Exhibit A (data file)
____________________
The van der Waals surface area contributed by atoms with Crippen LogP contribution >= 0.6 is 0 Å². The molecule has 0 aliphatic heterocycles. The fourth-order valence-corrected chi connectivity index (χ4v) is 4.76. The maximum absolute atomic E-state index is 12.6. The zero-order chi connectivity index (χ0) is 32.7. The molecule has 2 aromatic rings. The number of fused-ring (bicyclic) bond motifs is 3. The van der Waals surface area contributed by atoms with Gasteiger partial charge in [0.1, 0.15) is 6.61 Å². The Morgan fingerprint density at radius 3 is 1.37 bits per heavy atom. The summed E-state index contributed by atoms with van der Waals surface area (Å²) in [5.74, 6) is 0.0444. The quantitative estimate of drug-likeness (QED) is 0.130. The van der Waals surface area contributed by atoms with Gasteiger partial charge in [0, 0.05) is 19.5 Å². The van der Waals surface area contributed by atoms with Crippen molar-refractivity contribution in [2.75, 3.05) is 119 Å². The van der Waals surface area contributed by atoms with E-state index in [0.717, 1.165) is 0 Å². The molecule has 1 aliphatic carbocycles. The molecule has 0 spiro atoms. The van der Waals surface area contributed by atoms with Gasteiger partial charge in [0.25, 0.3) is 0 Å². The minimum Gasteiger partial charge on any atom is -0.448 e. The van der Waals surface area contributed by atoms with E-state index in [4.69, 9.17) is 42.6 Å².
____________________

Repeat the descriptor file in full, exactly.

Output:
The van der Waals surface area contributed by atoms with Crippen LogP contribution >= 0.6 is 0 Å². The molecule has 0 aliphatic heterocycles. The fourth-order valence-corrected chi connectivity index (χ4v) is 4.76. The maximum absolute atomic E-state index is 12.6. The zero-order chi connectivity index (χ0) is 32.7. The molecule has 2 aromatic rings. The number of fused-ring (bicyclic) bond motifs is 3. The van der Waals surface area contributed by atoms with Gasteiger partial charge in [0.1, 0.15) is 6.61 Å². The Morgan fingerprint density at radius 3 is 1.37 bits per heavy atom. The summed E-state index contributed by atoms with van der Waals surface area (Å²) in [5.74, 6) is 0.0444. The quantitative estimate of drug-likeness (QED) is 0.130. The van der Waals surface area contributed by atoms with Gasteiger partial charge in [0, 0.05) is 19.5 Å². The van der Waals surface area contributed by atoms with Crippen molar-refractivity contribution in [2.75, 3.05) is 119 Å². The van der Waals surface area contributed by atoms with E-state index in [0.717, 1.165) is 0 Å². The molecule has 1 aliphatic carbocycles. The molecule has 0 spiro atoms. The van der Waals surface area contributed by atoms with Gasteiger partial charge in [0.25, 0.3) is 0 Å². The minimum Gasteiger partial charge on any atom is -0.448 e. The van der Waals surface area contributed by atoms with E-state index in [4.69, 9.17) is 42.6 Å².